Estimating Fishery Production
The HRS Guidance Manual Section 8.13, pages 305 through 316, provides many helpful tips regarding sources of information and methods of documenting the production of fisheries. The following are some basic principles.
- Fairly good catch information is more likely
available in the more heavily fished areas. In other areas, catch may be
light and production values low.
- Convert all data into an estimate of the poundage
of edible tissue. This is particularly important with data on the total tonnage
- You are estimating the poundage associated with a
specific reach of a water body. If you have data from a larger area you will
have to apportion the poundage, usually on the basis of surface area.
- Beware of landing data for a port. It doesn't
usually document where the fish were caught.
- Make your best estimate of production and check it against HRS Table 4-18. It may not make sense to try to refine the estimate, because you'll still be in the same production category or, because the resulting number will be trivial after dilution weighting is taken into account.
Look particularly for productive or well-stocked fisheries that are subject to actual contamination.
For potential contamination, look for productive fisheries in low-flow regimes where dilution-weighting won't lower the population value to insignificance. Lakes with small inflows and oxbow lakes are examples. Note the usual dilemma: large water bodies that have large production are usually heavily dilution-weighted. Small water bodies with a dilution weight of 1 frequently have minimal production.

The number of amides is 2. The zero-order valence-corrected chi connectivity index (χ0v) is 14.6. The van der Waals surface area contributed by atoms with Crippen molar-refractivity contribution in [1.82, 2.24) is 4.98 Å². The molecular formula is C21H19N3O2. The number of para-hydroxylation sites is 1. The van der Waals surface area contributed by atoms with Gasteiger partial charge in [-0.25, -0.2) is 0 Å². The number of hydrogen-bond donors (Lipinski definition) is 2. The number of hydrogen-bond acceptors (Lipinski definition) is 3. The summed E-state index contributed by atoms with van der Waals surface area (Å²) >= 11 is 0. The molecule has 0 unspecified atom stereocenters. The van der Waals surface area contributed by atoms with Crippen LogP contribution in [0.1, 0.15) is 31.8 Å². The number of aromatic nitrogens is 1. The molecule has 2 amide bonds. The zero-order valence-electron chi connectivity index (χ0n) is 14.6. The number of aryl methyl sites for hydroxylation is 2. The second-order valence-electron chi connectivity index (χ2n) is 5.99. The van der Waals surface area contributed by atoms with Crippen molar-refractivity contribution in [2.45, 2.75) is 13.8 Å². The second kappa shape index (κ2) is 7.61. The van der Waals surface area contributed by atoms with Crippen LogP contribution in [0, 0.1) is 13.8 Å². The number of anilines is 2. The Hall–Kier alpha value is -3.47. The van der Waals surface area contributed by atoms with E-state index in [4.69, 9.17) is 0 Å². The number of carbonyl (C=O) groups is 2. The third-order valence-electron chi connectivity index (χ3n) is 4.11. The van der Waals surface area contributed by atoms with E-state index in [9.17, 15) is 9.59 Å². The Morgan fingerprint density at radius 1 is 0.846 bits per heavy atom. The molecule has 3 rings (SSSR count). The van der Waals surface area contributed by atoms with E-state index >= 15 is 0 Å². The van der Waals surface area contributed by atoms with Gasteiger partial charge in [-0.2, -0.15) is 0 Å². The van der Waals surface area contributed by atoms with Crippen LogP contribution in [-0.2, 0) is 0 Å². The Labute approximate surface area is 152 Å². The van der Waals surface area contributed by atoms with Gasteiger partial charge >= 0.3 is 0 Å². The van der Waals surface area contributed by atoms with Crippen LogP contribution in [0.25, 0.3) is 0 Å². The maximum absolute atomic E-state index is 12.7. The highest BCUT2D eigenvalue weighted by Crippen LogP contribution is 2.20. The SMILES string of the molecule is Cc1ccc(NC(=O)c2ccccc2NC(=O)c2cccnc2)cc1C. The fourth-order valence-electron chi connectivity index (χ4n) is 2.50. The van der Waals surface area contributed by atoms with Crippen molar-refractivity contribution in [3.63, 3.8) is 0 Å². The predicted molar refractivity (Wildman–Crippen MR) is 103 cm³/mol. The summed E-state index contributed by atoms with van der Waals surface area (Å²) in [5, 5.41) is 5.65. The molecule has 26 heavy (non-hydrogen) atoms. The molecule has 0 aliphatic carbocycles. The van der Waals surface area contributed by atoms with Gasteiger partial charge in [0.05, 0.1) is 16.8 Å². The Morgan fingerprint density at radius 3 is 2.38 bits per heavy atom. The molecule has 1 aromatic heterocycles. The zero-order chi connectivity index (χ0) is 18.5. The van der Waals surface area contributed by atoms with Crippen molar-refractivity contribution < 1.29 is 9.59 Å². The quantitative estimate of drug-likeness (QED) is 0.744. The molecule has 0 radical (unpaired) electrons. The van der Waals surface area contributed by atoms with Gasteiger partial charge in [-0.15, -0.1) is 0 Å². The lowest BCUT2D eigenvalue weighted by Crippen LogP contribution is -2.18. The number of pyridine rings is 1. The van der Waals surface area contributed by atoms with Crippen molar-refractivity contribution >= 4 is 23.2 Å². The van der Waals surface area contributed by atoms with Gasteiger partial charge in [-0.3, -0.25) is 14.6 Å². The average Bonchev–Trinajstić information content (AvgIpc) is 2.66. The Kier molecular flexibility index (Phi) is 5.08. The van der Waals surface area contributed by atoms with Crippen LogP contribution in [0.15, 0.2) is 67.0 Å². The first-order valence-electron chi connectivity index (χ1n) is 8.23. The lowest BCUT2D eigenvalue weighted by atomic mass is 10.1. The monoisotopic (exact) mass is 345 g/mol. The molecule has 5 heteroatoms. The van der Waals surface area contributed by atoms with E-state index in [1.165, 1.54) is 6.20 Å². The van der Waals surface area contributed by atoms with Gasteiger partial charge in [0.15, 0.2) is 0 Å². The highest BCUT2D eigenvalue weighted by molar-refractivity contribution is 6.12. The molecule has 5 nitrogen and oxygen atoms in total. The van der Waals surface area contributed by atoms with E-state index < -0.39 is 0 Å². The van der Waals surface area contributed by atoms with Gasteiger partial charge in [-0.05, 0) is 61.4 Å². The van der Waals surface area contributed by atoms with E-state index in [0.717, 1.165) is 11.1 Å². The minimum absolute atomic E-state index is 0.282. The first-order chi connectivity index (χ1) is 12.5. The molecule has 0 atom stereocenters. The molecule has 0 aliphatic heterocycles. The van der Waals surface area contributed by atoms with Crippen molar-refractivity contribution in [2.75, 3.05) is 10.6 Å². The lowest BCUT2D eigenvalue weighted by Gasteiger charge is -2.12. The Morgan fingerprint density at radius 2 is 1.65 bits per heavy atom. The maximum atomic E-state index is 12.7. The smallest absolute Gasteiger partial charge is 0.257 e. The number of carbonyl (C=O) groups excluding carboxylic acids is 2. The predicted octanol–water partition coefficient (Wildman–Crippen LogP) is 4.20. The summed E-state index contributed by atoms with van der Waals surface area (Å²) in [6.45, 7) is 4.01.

Scenario A: Production is 40 pounds per acre per year, a nice value for a stocked fishery. The river is about 40 feet wide and has a stream flow of 200 cfs. The fishery is 15 miles long and is exposed to potential contamination. What is the value for potential population? (Note that 40 feet x 15 miles x 5280 feet/mile / 43,560 ft2 per acre = about 73 acres.) ANSWER
Scenario B: What is the potential population value if the fishery is a minimal perennial stream with a production that is either unknown or less than 100 pounds? ANSWER
The HRS Guidance Manual suggests that you use "back-of-the-envelope" production values and check the impact on score to see whether the effort of getting good-quality data is worthwhile.
If data are lacking, or if the gathering of data is found to be "not efficient" (the HRS Guidance Manual term), you can resort to the default documentation of "production unknown but shown to be greater than 0 by the presence of a fishery" and assign a population value of 0.03 from HRS Table 4-18, page 51621.
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